In a tweet, the US President announced he has already ordered the Federal Emergency Management Agency (FEMA) to withhold funding for the state unless it takes measures to improve forest management. I have ordered FEMA to send no more money.
"It is a disgraceful situation in lives & money!", the tweet says.
November's Camp fire, which obliterated the Northern California town of Paradise, killed 86 people and destroyed more than 13,900 homes.
Trump has repeatedly blamed California officials for failing to manage the state's forests, but numerous areas affected by fire are not forests at all.
It's unclear from the tweet if Trump had already cut off funds or was only threatening to do so.
Rep. Doug LaMalfa (R-CA), who represents a district whose residents have been greatly harmed by this year's wildfires, has now issued a statement knocking the president for his declaration that FEMA money should no longer be used to help people whose houses have been burned down by a natural disaster. Many California wildfires are in non-forested areas.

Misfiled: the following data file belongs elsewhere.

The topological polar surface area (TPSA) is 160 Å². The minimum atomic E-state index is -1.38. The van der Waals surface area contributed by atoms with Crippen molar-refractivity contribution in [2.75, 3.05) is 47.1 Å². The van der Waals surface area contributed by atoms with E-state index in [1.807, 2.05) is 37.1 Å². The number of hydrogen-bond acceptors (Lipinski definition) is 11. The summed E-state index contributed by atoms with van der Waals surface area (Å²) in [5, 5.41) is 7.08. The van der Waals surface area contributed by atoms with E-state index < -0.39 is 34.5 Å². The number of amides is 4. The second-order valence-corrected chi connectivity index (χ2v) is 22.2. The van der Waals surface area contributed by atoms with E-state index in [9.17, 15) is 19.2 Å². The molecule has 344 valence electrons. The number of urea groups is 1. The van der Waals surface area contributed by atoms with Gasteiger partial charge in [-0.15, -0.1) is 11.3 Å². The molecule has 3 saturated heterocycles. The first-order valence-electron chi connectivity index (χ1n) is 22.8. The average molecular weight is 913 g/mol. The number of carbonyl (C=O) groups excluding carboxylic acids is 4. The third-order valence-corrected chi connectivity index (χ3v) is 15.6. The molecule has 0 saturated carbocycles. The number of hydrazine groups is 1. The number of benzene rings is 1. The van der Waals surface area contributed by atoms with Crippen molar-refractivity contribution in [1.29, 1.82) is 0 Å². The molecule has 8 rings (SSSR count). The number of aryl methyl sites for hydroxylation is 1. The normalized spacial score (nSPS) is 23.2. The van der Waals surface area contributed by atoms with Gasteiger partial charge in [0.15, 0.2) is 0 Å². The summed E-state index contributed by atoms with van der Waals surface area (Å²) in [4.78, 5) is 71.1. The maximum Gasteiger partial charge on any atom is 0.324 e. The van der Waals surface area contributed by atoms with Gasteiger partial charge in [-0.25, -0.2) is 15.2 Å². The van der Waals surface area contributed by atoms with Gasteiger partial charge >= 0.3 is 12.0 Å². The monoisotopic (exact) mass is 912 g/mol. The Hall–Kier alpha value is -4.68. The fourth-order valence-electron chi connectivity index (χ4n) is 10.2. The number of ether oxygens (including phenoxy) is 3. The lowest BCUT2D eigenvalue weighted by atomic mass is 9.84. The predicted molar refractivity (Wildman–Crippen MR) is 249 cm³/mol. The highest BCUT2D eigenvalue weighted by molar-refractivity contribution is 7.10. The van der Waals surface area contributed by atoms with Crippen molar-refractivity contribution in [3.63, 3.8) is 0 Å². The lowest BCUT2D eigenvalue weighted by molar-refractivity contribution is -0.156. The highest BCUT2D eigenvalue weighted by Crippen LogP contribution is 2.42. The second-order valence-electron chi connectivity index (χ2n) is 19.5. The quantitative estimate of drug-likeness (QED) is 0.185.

House Speaker Nancy Pelosi, who represents a district in California, condemned Mr. Trump's tweet Wednesday, calling it a "threat insults the memory of scores of Americans who perished in wildfires a year ago & thousands more who lost their homes".
The Republican congressman who represents the Camp Fire region, Doug LaMalfa, said he shares Trump's "great frustration with California's choking regulations" but pushed back on the president over the timing of his tweet. On other occasions Trump has adopted a right-wing conspiracy theory blaming California wildfires on state water policies he pretty clearly does not understand.
FEMA is also impacted by the ongoing partial government shutdown and, as Washington Post reporter Damian Paletta highlighted, doesn't have money to send to the state.
"We have been put in office by the voters to get things done, not to play games with lives", Newsom tweeted.
California utility PG&E Corp.is exploring filing some or all of its business for bankruptcy protection as it faces billions of dollars in liabilities in connection with fatal wildfires in 2018 and 2017, according to Reuters.
Much of California's forests is federally managed or privately owned, putting them outside the state's authority to manage.